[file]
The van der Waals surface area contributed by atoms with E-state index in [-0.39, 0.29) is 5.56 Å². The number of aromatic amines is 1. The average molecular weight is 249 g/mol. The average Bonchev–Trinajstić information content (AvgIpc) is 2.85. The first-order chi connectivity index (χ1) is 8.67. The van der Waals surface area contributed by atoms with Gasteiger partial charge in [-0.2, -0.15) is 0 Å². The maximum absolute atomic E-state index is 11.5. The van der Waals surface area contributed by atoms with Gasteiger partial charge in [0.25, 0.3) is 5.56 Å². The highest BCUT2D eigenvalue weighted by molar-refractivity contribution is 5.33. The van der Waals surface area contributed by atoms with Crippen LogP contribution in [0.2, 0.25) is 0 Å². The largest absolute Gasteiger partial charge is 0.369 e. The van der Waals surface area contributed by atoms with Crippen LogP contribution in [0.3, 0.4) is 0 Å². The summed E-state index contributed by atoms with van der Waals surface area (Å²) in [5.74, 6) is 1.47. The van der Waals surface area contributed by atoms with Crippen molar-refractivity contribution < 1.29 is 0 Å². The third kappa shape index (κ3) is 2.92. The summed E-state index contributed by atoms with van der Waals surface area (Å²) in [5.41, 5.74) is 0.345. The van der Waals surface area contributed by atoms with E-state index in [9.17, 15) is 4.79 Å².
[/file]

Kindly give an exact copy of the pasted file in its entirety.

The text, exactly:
The van der Waals surface area contributed by atoms with E-state index in [-0.39, 0.29) is 5.56 Å². The number of aromatic amines is 1. The average molecular weight is 249 g/mol. The average Bonchev–Trinajstić information content (AvgIpc) is 2.85. The first-order chi connectivity index (χ1) is 8.67. The van der Waals surface area contributed by atoms with Gasteiger partial charge in [-0.2, -0.15) is 0 Å². The maximum absolute atomic E-state index is 11.5. The van der Waals surface area contributed by atoms with Gasteiger partial charge in [0.25, 0.3) is 5.56 Å². The highest BCUT2D eigenvalue weighted by molar-refractivity contribution is 5.33. The van der Waals surface area contributed by atoms with Crippen LogP contribution in [0.2, 0.25) is 0 Å². The largest absolute Gasteiger partial charge is 0.369 e. The van der Waals surface area contributed by atoms with Crippen LogP contribution in [0.3, 0.4) is 0 Å². The summed E-state index contributed by atoms with van der Waals surface area (Å²) in [5.74, 6) is 1.47. The van der Waals surface area contributed by atoms with Crippen molar-refractivity contribution < 1.29 is 0 Å². The third kappa shape index (κ3) is 2.92. The summed E-state index contributed by atoms with van der Waals surface area (Å²) in [5.41, 5.74) is 0.345. The van der Waals surface area contributed by atoms with E-state index in [9.17, 15) is 4.79 Å².